Expert: China Seeking Larger Economic, Military Footprint in Middle East

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WASHINGTON, DC – China is seeking to grow its economic and military footprint in the Middle East, an important source of energy and trade, a prominent Chinese professor said this week.

Pan Guang, a professor at the Shanghai Academy of Social Sciences, spoke at George Washington University on Wednesday about China’s desire to become more involved in the affairs of the Middle East as it seeks to implement its “One Belt One Road” strategy.

The strategy aims to rekindle China’s ancient Silk Road trade routes with Europe and Africa and has drawn some concern from the U.S.

Guang, who is also the director of the Shanghai Cooperation Organization and Belt and Road Studies Center, spoke of China’s growing economic footprint in the Gulf states. Twenty years ago, there were no Chinese there, but today, there are 300,000 Chinese and “many, many thousands of small companies” in Dubai’s Dragon City, he said.

“Everywhere you can see something made in China,” Guang said.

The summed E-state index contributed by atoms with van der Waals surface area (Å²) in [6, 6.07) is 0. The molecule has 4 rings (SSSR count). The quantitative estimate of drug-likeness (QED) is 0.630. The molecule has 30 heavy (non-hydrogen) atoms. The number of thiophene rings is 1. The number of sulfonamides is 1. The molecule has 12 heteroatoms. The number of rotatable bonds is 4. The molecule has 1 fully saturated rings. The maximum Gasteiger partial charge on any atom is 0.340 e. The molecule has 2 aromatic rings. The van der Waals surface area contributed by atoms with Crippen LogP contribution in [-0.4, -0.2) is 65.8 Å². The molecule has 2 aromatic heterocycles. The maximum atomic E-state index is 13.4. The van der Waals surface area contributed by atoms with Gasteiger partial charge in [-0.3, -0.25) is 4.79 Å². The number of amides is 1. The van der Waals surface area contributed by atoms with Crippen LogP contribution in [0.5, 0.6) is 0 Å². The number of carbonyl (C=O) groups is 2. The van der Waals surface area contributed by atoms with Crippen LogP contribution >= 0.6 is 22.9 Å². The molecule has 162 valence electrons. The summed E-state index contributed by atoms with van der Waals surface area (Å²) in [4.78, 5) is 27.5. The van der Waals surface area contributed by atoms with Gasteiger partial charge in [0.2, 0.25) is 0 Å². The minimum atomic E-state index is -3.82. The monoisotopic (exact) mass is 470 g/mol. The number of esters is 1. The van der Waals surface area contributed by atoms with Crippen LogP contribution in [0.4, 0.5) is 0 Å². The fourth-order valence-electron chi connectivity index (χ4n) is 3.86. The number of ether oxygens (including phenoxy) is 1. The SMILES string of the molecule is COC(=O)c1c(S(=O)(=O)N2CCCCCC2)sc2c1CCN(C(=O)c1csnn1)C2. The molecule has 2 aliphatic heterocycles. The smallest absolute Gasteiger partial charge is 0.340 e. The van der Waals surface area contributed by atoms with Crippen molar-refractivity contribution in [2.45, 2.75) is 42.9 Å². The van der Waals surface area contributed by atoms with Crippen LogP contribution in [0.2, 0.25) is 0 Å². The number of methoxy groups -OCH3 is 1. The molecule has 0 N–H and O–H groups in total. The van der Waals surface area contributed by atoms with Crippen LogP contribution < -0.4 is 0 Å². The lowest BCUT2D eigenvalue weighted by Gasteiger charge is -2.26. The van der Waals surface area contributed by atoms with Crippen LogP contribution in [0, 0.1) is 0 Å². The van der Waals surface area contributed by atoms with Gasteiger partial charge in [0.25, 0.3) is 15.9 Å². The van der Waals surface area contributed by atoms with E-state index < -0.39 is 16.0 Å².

As far as trade between Middle Eastern nations and China, Guang said the price of transportation is going up as well as the cost of insurance, but, he said, “trade is still very, very prosperous.”

He said China’s number one source of oil is Saudi Arabia, but it can vary month by month. In December, he said it was Russia.

He predicted more Chinese would go to the Gulf Cooperation Control countries but that their stability was not entirely certain since they were not democracies. He noted that Saudi Arabia recently began allowing women to drive but noted that they still cannot vote.

“UAE is OK, Qatar is OK, Doha is very open,” he said, adding that it is not clear where the money comes from in those countries – possibly from terrorists.

He noted ironically how Americans protested the 2003 Iraq War with “No war for oil” signs and that now Iraq’s oil is actually going to China.

“In fact now the oil from Iraq not come here [to the U.S.], go to China,” he said. Since southern Iraq has stayed relatively stable, he noted that China did not have to bring any workers back.

The oil fields in Iraq “work very well,” he said.